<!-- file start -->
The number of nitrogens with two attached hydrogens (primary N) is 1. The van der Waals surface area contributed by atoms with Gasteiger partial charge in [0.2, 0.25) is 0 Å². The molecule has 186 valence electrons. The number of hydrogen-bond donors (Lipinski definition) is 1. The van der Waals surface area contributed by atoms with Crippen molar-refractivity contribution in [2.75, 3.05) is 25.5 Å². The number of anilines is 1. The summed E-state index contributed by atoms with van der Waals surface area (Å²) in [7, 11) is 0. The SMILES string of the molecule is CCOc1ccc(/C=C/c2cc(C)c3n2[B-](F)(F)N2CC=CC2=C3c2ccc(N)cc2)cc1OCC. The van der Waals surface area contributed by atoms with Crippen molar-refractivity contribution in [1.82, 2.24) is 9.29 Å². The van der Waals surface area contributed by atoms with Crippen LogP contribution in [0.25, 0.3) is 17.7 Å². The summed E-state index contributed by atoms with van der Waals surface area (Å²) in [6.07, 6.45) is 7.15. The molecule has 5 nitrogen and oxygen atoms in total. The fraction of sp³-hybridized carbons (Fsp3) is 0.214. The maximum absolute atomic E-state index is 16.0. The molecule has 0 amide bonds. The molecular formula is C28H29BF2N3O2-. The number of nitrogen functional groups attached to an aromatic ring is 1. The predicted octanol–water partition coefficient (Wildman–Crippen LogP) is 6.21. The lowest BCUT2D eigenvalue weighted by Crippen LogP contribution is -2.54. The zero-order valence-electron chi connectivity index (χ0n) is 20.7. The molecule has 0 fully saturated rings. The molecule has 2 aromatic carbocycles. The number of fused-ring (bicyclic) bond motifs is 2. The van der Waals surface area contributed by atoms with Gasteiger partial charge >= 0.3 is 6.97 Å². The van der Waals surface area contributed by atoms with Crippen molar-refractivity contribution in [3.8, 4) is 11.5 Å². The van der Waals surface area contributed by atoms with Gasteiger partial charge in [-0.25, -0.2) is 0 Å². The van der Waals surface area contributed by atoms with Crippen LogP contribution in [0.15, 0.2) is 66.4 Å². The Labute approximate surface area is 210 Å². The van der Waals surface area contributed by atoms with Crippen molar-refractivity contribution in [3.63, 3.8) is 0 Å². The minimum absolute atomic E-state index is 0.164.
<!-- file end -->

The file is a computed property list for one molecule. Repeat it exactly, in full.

The number of nitrogens with two attached hydrogens (primary N) is 1. The van der Waals surface area contributed by atoms with Gasteiger partial charge in [0.2, 0.25) is 0 Å². The molecule has 186 valence electrons. The number of hydrogen-bond donors (Lipinski definition) is 1. The van der Waals surface area contributed by atoms with Crippen molar-refractivity contribution in [2.75, 3.05) is 25.5 Å². The number of anilines is 1. The summed E-state index contributed by atoms with van der Waals surface area (Å²) in [7, 11) is 0. The SMILES string of the molecule is CCOc1ccc(/C=C/c2cc(C)c3n2[B-](F)(F)N2CC=CC2=C3c2ccc(N)cc2)cc1OCC. The van der Waals surface area contributed by atoms with Crippen molar-refractivity contribution in [1.82, 2.24) is 9.29 Å². The van der Waals surface area contributed by atoms with Crippen LogP contribution in [0.25, 0.3) is 17.7 Å². The summed E-state index contributed by atoms with van der Waals surface area (Å²) in [6.07, 6.45) is 7.15. The molecule has 5 nitrogen and oxygen atoms in total. The fraction of sp³-hybridized carbons (Fsp3) is 0.214. The maximum absolute atomic E-state index is 16.0. The molecule has 0 amide bonds. The molecular formula is C28H29BF2N3O2-. The number of nitrogen functional groups attached to an aromatic ring is 1. The predicted octanol–water partition coefficient (Wildman–Crippen LogP) is 6.21. The lowest BCUT2D eigenvalue weighted by Crippen LogP contribution is -2.54. The zero-order valence-electron chi connectivity index (χ0n) is 20.7. The molecule has 0 fully saturated rings. The molecule has 2 aromatic carbocycles. The number of fused-ring (bicyclic) bond motifs is 2. The van der Waals surface area contributed by atoms with Gasteiger partial charge >= 0.3 is 6.97 Å². The van der Waals surface area contributed by atoms with Crippen molar-refractivity contribution in [3.8, 4) is 11.5 Å². The van der Waals surface area contributed by atoms with Gasteiger partial charge in [-0.25, -0.2) is 0 Å². The van der Waals surface area contributed by atoms with Crippen LogP contribution in [0.15, 0.2) is 66.4 Å². The Labute approximate surface area is 210 Å². The van der Waals surface area contributed by atoms with Crippen molar-refractivity contribution in [3.63, 3.8) is 0 Å². The minimum absolute atomic E-state index is 0.164.